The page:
1 spring onion (sliced thinly and diagonally)
2 tbsp wakame (dried seaweed)
1/2 cup sliced shitake mushrooms (optional)
Soak wakame(dried seaweed) in cold water for 10 min and prepare all other ingredients. Meanwhile, bring 3 cups water to a boil and dissolve instant dashi(fish stock) in water. Reduce to simmer. Add tofu, spring onion, shitake mushrooms, and wakame. Simmer for 3-5 min. Take off of heat and dissolve miso paste into broth with a strainer spoon or small strainer. Let stew for 5 min, serve and enjoy!
3. Million Dollar Steak (serves 1-4) ::: I’ve dabbled in vegetarianism before.. even thought about being a vegan.. This recipe is what keeps JoNasty eating meat. I don’t eat steak very often, but when I do, it’s the Million Dollar Steak. Follow this recipe and you’ll understand where I’m coming from. Ps- it’s very important that you use a cut of meat that is 2″ thick. If not, don’t even bother.
1 T-bone steak cut 2″ thick.
1 tbsp kosher salt
fresh ground black pepper
Coat Steak evenly on all sides with Kosher salt. Let sit out in room temperature for 1hr. This will cause the steak to sweat. Periodically pat steak dry with paper towel. In the meantime, preheat grill to high heat. After steak has been sitting for an hour, place onto hot grill. Cooks 4 minutes each side, then 3 minutes each side, then 2 minutes each side, and then 1 minute each side. Remove, from grill, pepper to taste, serve, and enjoy.
4. Nanny’s Fried Chicken (serves 4-8) ::: I never met my Great Grandmother but she went by the name, Nanny. She raised my Grandmother as a single parent in a guest house on a farm in deep Georgia. They used this recipe quite often. Towards the end of my Grandmother’s life, she suffered from dementia and general memory loss. One memory she did not lose is how to make Nanny’s Fried Chicken. She taught me how to make it and I praise her for it. She may have asked me if I wanted a glass of milk 30 times in the 30 minutes it took us to finish this fried chicken, but every minute was absolutely worth the wait. Listen to your grandparents!
1 medium sized brown paper bag
2-4 cups of frying oil (fill pan up half way with oil)
1-2 cups flour
1 handful of table salt
10 pieces of chicken (thighs/legs/breasts)
Place flower and salt into paper bag. Close paper bag and shake to mix flour and salt together. Place raw chicken in paper bag and shake vigorously. Repeat this step until all your pieces of chicken are coated. In the meantime, heat frying oil in a frying pan to medium high heat. Make sure oil is deep enough to submerge half of a piece of chicken. When Oil is hot enough to cook with, strategically place as much chicken in the frying pan as you can at one time. Flip chicken every couple of minutes until frying batter turns to a golden brown. Cooking time should be approximately a total of 10 minutes per each piece of chicken. When chicken looks done, set it aside onto paper towel coated plates to absorb as much oil as possible. Cool, serve, and enjoy!!!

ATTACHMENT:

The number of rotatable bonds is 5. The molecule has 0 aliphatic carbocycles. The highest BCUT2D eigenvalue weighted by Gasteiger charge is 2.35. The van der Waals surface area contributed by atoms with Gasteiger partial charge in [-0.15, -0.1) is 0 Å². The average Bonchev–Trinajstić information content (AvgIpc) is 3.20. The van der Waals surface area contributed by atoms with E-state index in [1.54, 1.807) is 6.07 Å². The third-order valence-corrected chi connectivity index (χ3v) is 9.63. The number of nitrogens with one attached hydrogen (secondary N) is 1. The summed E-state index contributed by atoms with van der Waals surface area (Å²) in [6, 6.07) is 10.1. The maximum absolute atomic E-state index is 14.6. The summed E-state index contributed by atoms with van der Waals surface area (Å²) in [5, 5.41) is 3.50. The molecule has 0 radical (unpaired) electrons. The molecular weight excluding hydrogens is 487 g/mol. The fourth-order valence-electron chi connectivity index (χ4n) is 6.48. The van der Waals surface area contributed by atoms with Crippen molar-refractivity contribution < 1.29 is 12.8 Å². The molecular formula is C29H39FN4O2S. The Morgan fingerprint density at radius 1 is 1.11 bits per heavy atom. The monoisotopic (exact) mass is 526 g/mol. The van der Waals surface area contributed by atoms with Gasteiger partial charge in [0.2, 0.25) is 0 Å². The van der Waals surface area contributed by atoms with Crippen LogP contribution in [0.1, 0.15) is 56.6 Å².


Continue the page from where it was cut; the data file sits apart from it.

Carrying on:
5. Poor Man’s Poutine ::: One time a Canadian border patrol officer hand cuffed me, detained me, and strip searched me. He says it was because he found weed in the car. I think it’s because he liked my good looks. Anyway, that experience made me want to hate Canada for the rest of my life. I never wanted to (or try to) go back again. The mere thought of going to Canada would give me cold sweats and leave a bad taste in my mouth. Eventually, due to my musical career, I haaaad to go back. When I went back to Montreal, It was brief. I did my job, played my show, and now I wanted to go home. Before we could go back to the wonderful U S of A, some partying with the locals had to be done. Several hours later and several Beers heavier, we took a trip to a poutine restaurant. My first time having french fries with cheese curds covered in gravy was a wonderful experience. The contrast in textures and flavor had won me over. Poutine, you may have saved my relationship with Canada. In Nashville, you can’t really find poutine.. and if you do find it, it ain’t no good. So I went to the grocery store late late late one night and used my imagination.
1 Bag of frozen fries of your choice (I like the “fast food style” frozen fries
1 Jar of ready to use gravy
1 bag of cheese curds (if you can’t find cheese curds, you can use large curd cottage cheese)
Preheat oven to 450 degrees. Evenly spread out french fries on baking sheet. Cook for 15 minutes or as directed on package. In the meantime, heat gravy in a small saucepan on low heat. Have your cheese curds ready. Remove fries from oven and place on a plate. Dump a healthy portion of cheese curds on to your hot french fries. Salt and Pepper to taste. Top off your heated gravy. Serve and Enjoy!